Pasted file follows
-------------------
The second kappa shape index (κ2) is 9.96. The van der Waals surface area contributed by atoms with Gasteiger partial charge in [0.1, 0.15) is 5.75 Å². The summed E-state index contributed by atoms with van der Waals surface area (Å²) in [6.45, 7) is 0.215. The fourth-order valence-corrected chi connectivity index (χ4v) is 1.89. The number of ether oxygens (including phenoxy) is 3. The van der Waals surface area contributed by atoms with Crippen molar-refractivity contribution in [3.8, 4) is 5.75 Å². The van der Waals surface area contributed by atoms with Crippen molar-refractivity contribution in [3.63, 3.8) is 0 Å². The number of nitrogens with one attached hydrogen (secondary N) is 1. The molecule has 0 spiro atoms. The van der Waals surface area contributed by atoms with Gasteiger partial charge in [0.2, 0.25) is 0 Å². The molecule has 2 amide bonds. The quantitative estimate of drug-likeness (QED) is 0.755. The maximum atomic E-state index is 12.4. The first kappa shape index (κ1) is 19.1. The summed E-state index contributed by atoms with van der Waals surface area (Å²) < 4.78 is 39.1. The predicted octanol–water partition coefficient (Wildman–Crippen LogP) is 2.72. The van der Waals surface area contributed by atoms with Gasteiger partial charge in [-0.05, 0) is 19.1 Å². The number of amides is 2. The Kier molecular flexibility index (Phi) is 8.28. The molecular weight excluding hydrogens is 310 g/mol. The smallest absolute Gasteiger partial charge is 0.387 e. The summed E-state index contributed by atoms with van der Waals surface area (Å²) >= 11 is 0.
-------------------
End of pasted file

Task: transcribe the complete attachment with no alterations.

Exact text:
The second kappa shape index (κ2) is 9.96. The van der Waals surface area contributed by atoms with Gasteiger partial charge in [0.1, 0.15) is 5.75 Å². The summed E-state index contributed by atoms with van der Waals surface area (Å²) in [6.45, 7) is 0.215. The fourth-order valence-corrected chi connectivity index (χ4v) is 1.89. The number of ether oxygens (including phenoxy) is 3. The van der Waals surface area contributed by atoms with Crippen molar-refractivity contribution in [3.8, 4) is 5.75 Å². The van der Waals surface area contributed by atoms with Crippen molar-refractivity contribution in [3.63, 3.8) is 0 Å². The number of nitrogens with one attached hydrogen (secondary N) is 1. The molecule has 0 spiro atoms. The van der Waals surface area contributed by atoms with Gasteiger partial charge in [0.2, 0.25) is 0 Å². The molecule has 2 amide bonds. The quantitative estimate of drug-likeness (QED) is 0.755. The maximum atomic E-state index is 12.4. The first kappa shape index (κ1) is 19.1. The summed E-state index contributed by atoms with van der Waals surface area (Å²) < 4.78 is 39.1. The predicted octanol–water partition coefficient (Wildman–Crippen LogP) is 2.72. The van der Waals surface area contributed by atoms with Gasteiger partial charge in [-0.05, 0) is 19.1 Å². The number of amides is 2. The Kier molecular flexibility index (Phi) is 8.28. The molecular weight excluding hydrogens is 310 g/mol. The smallest absolute Gasteiger partial charge is 0.387 e. The summed E-state index contributed by atoms with van der Waals surface area (Å²) >= 11 is 0.